Attending the Eblex Outlook 2012 conference is an easy and well worth way of learning about the market trends in the Agri/ Food sector in half a day. It also reminds all of us that keeping ourselves updated on what our customers want is essential for any market facing business if it is to prosper.
Alan Wilkinson from HSBC confirmed what a lot of delegates were thinking which was that being told to be upbeat by the organisers and then talking about the UK economy was probably not a good idea
Certainly 2011 deserves its name as the “year it all went wrong”. Nevertheless his bank’s data tends show that contrary to Treasury data, the UK is probably not in recession and most sectors of the UK’s farming industry are set fair for growth in coming years. This is not to say that the UK can match the Far East where growth has been at 6 – 8% for at least the last 3 years and likely to stay that way. Their view is that by 2050 India not China will be by far the biggest economy in the world. This year for the first time the UK’s sale to BRIC’s countries will outsell those to Ireland, but interestingly will still not outsell the EU “basket case” counties such a Greece known as PIGS!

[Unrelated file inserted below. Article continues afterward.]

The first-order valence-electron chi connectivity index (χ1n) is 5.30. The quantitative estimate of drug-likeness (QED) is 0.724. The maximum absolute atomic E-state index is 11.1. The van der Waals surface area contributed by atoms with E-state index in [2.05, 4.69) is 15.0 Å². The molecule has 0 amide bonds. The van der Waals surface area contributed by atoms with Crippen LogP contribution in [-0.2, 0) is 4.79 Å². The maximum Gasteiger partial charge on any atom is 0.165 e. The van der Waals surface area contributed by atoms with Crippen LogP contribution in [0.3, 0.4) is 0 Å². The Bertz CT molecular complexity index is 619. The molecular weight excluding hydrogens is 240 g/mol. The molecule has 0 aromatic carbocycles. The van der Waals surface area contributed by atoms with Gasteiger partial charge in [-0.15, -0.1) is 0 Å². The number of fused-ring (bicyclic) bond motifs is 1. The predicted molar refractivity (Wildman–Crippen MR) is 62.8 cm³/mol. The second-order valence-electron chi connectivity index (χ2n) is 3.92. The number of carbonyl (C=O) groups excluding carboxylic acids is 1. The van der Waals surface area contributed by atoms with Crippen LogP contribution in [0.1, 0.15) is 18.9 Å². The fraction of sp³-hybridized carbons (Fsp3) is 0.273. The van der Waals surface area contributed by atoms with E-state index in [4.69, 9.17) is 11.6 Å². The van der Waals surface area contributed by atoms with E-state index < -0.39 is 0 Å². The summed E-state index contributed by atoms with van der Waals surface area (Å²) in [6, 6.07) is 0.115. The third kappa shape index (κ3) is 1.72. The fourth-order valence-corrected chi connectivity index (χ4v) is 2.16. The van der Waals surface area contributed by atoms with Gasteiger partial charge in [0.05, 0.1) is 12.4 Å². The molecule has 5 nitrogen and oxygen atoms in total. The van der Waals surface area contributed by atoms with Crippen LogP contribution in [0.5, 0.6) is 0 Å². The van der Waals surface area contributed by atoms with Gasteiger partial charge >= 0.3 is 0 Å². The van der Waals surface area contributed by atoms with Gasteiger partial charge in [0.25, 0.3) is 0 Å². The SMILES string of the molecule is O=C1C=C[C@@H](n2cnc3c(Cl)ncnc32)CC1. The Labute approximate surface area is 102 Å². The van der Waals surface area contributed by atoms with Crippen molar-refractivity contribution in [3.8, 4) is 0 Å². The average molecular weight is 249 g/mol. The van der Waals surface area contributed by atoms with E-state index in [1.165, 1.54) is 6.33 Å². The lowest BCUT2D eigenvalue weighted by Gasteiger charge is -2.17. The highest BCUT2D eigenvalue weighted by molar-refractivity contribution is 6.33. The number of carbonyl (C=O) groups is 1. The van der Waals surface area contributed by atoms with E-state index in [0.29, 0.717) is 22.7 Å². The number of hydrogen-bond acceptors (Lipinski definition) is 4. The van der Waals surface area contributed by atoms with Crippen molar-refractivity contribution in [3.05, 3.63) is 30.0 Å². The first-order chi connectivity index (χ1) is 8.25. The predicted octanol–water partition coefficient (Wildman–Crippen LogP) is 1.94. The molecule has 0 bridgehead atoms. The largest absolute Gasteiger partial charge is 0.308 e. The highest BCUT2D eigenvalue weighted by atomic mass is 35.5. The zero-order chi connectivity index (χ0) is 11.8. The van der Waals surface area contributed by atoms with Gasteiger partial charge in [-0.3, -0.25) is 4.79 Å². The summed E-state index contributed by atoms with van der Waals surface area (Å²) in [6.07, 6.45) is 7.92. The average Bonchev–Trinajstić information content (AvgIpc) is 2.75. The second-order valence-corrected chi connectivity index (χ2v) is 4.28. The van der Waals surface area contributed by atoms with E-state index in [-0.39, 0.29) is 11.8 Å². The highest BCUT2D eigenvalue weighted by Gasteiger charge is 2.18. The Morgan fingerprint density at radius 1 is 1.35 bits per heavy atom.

“This is the longest recovery that has ever been” he says, and I can well believe it.
His view was supported by Giles Quick of Kantor, a market research company, who showed why Tesco have hit a brick wall at 30% market share (because 90% of citizens already shop there, so growing the business is very difficult), whereas Lidl and similar companies are booming because the issue in Food is now price, price and price!
Interestingly, In 1980 the average family took 60 minutes a day cooking their meals; this year it is down to 34 minutes, so convenience is dictating what everyone buys to cook. Healthy food is still important but less so than it was hence the problems in shifting as much organic food in recent times. Most upsetting, according to their research, is that the most frequently taken “meal” in the UK is a sandwich. Curry is 10th on the list!
For farmers, they should ignore these market trends at their peril. Cuts of meat sold to supermarkets need to be lean and quick to cook if they are to sell and cooking times are only going down. The average consumer spends on average longer voyeuristically watching cooking programmes on TV than actually cooking real food these days, which says a lot about the average consumer!